Because, the answer seems to be, one of this acts is clearly pretend, and the other is less clear. But what additional evidence is there against Eminem that doesn’t stand against Ke$ha other than the fact that his performance isn’t quite as fantastical?
As far as I know, Ke$ha doesn’t eat people. And as far as the internet can tell me, Eminem never attempted to murder his wife Kim. Is the argument against Eminem’s character, then, that while he didn’t technically do it, he has thought about it, and the act that he considered is, unlike cannibalism, feasible enough to be frightening? Is that thoughtcrime enough to condemn him?
Take Nabokov’s Lolita; like “Cannibal” or “Kim,” it’s a work of creative writing (unless you would argue that composing song lyrics aren’t an exercise in creative writing, in which case I give up, and wish you a good day). It’s also narrated in the first person. This first person narrator shares distinct similarities with the author (Humbert Humbert is a white middle aged man who has emigrated from Europe to America, as was Nabokov). It also happens that this character is in love, nay, obsessed with a preteen girl who he eventually kidnaps and has an affair with. I believe our modern word for this type of guy is “pedophile,” and as far as I know, pedophiles are slightly more common within our society than cannibals. They are also considered by our society to be just as abhorrent as wife beaters. So what’s the difference between Lolita and “Kim”? If the author of one of these works can be conflated with his first-person narrator and held accountable for his thoughts and desires, why not both?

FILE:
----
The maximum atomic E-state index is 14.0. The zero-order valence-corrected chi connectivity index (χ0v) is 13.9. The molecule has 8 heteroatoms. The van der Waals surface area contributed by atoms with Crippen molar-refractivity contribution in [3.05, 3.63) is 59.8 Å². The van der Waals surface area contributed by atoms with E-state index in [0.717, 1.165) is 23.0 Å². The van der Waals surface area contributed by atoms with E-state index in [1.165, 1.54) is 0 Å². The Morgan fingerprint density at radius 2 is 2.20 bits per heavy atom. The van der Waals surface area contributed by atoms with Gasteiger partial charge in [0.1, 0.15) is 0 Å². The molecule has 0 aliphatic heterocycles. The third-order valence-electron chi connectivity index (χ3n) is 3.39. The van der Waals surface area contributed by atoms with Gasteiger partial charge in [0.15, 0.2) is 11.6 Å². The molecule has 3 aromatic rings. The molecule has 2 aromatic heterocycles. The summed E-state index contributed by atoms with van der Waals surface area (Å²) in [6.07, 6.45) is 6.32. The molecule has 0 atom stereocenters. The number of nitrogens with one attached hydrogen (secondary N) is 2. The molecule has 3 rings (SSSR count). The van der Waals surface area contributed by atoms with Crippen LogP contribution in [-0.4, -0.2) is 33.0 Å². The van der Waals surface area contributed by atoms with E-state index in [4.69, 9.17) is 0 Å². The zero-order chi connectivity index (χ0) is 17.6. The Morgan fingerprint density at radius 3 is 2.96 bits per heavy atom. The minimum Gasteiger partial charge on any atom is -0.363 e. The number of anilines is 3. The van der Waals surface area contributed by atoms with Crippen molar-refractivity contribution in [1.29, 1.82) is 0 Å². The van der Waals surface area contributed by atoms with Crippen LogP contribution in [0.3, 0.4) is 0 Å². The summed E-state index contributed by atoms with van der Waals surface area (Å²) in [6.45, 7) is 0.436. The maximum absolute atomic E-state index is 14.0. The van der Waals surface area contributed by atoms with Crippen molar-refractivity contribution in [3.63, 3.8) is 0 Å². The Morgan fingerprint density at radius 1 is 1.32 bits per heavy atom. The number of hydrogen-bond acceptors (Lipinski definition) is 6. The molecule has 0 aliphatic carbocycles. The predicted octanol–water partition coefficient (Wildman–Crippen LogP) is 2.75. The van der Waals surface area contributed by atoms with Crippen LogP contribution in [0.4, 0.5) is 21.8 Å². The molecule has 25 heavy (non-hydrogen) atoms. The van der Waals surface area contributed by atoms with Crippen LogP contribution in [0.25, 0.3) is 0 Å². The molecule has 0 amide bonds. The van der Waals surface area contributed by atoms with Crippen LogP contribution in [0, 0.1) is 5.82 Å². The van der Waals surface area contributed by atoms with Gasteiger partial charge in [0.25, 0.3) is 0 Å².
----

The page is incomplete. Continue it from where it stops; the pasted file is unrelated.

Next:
“Well Leah, because books are pretend.”
No shit. And you know what? SO ARE SONGS.